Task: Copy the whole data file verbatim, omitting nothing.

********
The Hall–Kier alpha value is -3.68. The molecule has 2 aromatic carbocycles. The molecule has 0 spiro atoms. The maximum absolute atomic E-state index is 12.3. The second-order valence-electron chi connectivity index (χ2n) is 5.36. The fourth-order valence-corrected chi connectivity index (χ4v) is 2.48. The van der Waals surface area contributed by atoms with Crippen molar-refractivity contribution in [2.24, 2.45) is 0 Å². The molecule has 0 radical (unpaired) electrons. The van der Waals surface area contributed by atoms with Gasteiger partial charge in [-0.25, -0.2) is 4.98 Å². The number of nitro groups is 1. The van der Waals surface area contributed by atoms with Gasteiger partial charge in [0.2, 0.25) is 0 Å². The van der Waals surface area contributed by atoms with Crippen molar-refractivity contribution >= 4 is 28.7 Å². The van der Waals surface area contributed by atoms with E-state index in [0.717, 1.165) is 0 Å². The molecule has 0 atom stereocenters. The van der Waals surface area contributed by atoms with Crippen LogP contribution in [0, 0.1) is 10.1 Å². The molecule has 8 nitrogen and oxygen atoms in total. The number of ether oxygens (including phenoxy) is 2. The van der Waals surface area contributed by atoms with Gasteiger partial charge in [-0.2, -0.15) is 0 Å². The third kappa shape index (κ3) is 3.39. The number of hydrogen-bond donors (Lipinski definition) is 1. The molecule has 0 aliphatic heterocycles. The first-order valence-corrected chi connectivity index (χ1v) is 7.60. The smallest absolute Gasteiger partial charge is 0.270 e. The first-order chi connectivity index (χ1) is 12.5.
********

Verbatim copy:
The Hall–Kier alpha value is -3.68. The molecule has 2 aromatic carbocycles. The molecule has 0 spiro atoms. The maximum absolute atomic E-state index is 12.3. The second-order valence-electron chi connectivity index (χ2n) is 5.36. The fourth-order valence-corrected chi connectivity index (χ4v) is 2.48. The van der Waals surface area contributed by atoms with Crippen molar-refractivity contribution in [2.24, 2.45) is 0 Å². The molecule has 0 radical (unpaired) electrons. The van der Waals surface area contributed by atoms with Gasteiger partial charge in [-0.25, -0.2) is 4.98 Å². The number of nitro groups is 1. The van der Waals surface area contributed by atoms with Gasteiger partial charge in [0.2, 0.25) is 0 Å². The van der Waals surface area contributed by atoms with Crippen molar-refractivity contribution >= 4 is 28.7 Å². The van der Waals surface area contributed by atoms with E-state index in [0.717, 1.165) is 0 Å². The molecule has 0 atom stereocenters. The van der Waals surface area contributed by atoms with Crippen LogP contribution in [0, 0.1) is 10.1 Å². The molecule has 8 nitrogen and oxygen atoms in total. The number of ether oxygens (including phenoxy) is 2. The van der Waals surface area contributed by atoms with Gasteiger partial charge in [-0.2, -0.15) is 0 Å². The third kappa shape index (κ3) is 3.39. The number of hydrogen-bond donors (Lipinski definition) is 1. The molecule has 0 aliphatic heterocycles. The first-order valence-corrected chi connectivity index (χ1v) is 7.60. The smallest absolute Gasteiger partial charge is 0.270 e. The first-order chi connectivity index (χ1) is 12.5.